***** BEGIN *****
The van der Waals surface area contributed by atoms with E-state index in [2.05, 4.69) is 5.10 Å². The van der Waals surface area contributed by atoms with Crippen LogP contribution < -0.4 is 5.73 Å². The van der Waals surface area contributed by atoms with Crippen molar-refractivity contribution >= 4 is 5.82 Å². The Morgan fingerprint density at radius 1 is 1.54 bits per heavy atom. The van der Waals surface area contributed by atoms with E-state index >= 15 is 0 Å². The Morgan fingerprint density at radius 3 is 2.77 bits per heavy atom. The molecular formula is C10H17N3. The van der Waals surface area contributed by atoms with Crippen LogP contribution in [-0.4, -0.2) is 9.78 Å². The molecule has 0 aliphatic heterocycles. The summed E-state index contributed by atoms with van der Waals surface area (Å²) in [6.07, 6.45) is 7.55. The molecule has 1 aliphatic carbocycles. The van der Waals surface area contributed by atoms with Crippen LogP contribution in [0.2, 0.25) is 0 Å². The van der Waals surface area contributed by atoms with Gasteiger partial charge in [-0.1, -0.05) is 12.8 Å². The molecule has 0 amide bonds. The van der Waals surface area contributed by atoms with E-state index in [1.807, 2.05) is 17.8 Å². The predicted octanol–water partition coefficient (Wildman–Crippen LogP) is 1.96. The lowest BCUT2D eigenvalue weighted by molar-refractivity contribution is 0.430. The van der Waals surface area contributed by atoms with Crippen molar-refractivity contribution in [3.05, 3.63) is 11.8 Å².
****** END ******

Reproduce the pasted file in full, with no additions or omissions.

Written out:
The van der Waals surface area contributed by atoms with E-state index in [2.05, 4.69) is 5.10 Å². The van der Waals surface area contributed by atoms with Crippen LogP contribution < -0.4 is 5.73 Å². The van der Waals surface area contributed by atoms with Crippen molar-refractivity contribution >= 4 is 5.82 Å². The Morgan fingerprint density at radius 1 is 1.54 bits per heavy atom. The van der Waals surface area contributed by atoms with E-state index >= 15 is 0 Å². The Morgan fingerprint density at radius 3 is 2.77 bits per heavy atom. The molecular formula is C10H17N3. The van der Waals surface area contributed by atoms with Crippen LogP contribution in [-0.4, -0.2) is 9.78 Å². The molecule has 0 aliphatic heterocycles. The summed E-state index contributed by atoms with van der Waals surface area (Å²) in [6.07, 6.45) is 7.55. The molecule has 1 aliphatic carbocycles. The van der Waals surface area contributed by atoms with Crippen LogP contribution in [0.2, 0.25) is 0 Å². The van der Waals surface area contributed by atoms with Gasteiger partial charge in [-0.1, -0.05) is 12.8 Å². The molecule has 0 amide bonds. The van der Waals surface area contributed by atoms with E-state index in [1.807, 2.05) is 17.8 Å². The predicted octanol–water partition coefficient (Wildman–Crippen LogP) is 1.96. The lowest BCUT2D eigenvalue weighted by molar-refractivity contribution is 0.430. The van der Waals surface area contributed by atoms with Crippen molar-refractivity contribution in [3.05, 3.63) is 11.8 Å².